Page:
Some details unclear in Cuomo’s plan for 10,000 pardons
By Josefa Velasquez and Bill Mahoney
Politico New York
Dec. 22, 2015
ALBANY — Following Gov. Andrew Cuomo’s announcement that he would be “conditionally pardoning” 10,000 individuals who committed nonviolent felonies or misdemeanors in their teens, there’s no consensus among legal experts on how the governor’s program will be implemented or how many people stand to be affected by it.
Alafair Burke, a criminal law and criminal procedure professor at Hofstra Law, said Cuomo’s move is part of a larger trend to mitigate problems those in the criminal justice system may have down the road.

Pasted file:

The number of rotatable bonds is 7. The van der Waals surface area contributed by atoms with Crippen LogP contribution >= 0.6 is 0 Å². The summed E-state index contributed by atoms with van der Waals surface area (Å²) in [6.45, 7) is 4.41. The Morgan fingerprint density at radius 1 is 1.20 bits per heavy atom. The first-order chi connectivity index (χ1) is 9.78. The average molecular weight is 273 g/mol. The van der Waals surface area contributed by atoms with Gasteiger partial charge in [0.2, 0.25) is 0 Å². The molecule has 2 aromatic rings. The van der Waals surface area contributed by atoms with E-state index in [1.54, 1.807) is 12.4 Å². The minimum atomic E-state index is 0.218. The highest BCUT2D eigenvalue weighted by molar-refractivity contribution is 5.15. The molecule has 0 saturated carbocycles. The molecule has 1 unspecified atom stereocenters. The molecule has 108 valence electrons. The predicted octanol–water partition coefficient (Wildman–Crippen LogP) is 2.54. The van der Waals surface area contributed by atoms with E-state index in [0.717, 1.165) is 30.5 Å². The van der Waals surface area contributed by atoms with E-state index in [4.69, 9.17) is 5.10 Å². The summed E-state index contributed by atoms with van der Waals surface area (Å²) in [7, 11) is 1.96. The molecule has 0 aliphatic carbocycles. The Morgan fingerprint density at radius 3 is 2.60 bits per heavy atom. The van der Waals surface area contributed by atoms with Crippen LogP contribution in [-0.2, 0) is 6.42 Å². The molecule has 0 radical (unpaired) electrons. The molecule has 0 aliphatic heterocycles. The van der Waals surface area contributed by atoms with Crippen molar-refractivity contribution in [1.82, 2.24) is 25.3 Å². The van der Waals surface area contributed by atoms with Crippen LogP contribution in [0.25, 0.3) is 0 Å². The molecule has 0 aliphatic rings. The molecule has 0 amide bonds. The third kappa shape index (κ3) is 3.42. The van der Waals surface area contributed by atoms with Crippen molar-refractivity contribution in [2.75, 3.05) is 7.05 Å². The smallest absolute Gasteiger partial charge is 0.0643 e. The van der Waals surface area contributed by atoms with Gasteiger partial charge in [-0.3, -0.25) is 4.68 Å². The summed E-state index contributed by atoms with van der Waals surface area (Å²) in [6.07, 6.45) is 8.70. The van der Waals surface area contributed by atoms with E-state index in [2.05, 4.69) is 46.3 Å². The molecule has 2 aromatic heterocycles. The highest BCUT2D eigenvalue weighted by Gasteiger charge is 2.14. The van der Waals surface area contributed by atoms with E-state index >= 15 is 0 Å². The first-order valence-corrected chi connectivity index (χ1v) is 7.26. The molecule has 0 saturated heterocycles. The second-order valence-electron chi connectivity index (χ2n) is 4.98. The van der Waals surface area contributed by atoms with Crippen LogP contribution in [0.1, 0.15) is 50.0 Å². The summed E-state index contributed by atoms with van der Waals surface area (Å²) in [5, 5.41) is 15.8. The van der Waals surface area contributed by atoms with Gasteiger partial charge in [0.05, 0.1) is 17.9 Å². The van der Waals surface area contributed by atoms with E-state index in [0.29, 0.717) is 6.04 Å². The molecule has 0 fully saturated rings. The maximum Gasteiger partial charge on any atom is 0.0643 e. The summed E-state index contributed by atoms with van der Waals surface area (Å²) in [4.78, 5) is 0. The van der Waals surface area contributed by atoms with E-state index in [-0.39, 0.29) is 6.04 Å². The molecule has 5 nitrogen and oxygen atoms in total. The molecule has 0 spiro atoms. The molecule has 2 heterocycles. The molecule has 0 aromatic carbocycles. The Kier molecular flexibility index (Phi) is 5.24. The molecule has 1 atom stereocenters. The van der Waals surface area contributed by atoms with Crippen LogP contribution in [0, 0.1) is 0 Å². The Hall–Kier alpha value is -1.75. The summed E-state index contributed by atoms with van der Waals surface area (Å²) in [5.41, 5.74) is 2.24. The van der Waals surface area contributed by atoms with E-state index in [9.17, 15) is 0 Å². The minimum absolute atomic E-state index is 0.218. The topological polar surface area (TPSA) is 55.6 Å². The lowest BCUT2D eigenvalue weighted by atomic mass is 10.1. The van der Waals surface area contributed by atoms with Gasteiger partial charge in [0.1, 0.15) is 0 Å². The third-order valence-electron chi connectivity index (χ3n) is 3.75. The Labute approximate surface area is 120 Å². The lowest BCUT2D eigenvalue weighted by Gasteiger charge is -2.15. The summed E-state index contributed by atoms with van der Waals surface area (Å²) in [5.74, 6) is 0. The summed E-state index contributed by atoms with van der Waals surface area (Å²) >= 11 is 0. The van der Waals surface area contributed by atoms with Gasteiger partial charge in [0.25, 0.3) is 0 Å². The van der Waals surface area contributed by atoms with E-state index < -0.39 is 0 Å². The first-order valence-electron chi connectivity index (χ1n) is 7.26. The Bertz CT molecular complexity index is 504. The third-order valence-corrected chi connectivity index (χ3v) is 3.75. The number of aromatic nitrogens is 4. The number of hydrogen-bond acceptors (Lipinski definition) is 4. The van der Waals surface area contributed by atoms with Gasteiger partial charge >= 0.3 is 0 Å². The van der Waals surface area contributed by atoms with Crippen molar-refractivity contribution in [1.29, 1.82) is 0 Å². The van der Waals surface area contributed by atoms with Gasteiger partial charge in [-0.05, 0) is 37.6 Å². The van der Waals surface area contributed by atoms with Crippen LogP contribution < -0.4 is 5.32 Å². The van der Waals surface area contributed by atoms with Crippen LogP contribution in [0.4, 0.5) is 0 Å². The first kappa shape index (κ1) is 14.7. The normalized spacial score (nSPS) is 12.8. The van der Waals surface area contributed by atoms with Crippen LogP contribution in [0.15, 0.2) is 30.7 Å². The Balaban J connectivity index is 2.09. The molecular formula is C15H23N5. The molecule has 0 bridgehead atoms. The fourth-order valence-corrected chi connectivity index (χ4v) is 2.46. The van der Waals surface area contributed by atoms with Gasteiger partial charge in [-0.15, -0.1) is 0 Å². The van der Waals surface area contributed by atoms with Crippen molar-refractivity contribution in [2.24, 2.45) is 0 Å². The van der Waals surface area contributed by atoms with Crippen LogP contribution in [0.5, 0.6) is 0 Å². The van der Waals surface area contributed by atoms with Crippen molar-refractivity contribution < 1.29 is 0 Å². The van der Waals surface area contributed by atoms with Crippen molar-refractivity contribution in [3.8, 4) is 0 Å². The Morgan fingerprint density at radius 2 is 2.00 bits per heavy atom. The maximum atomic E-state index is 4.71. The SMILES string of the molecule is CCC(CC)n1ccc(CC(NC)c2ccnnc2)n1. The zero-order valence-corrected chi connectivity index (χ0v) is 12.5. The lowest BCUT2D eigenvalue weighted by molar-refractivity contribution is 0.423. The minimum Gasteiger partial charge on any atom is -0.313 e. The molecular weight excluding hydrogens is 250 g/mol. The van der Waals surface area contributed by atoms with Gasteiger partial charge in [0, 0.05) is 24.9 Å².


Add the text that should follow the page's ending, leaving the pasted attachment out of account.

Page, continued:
“I would see it as a larger trend where people are starting to realize that as much as we’ve emphasized over the years the kind of zero tolerance approach to criminal prosecutions, the idea of early intervention and punishing small crimes, that there are collateral consequences down the road,” Burke said. “You want people to be employable, you want people to be part of the culture instead of outside of it. This seems to be as part of that larger picture of trying to be smart about law enforcement and still be aggressive about intervention but also trying to be a little more compassionate and allowing people to continue to live their lives after being part of the criminal justice system.”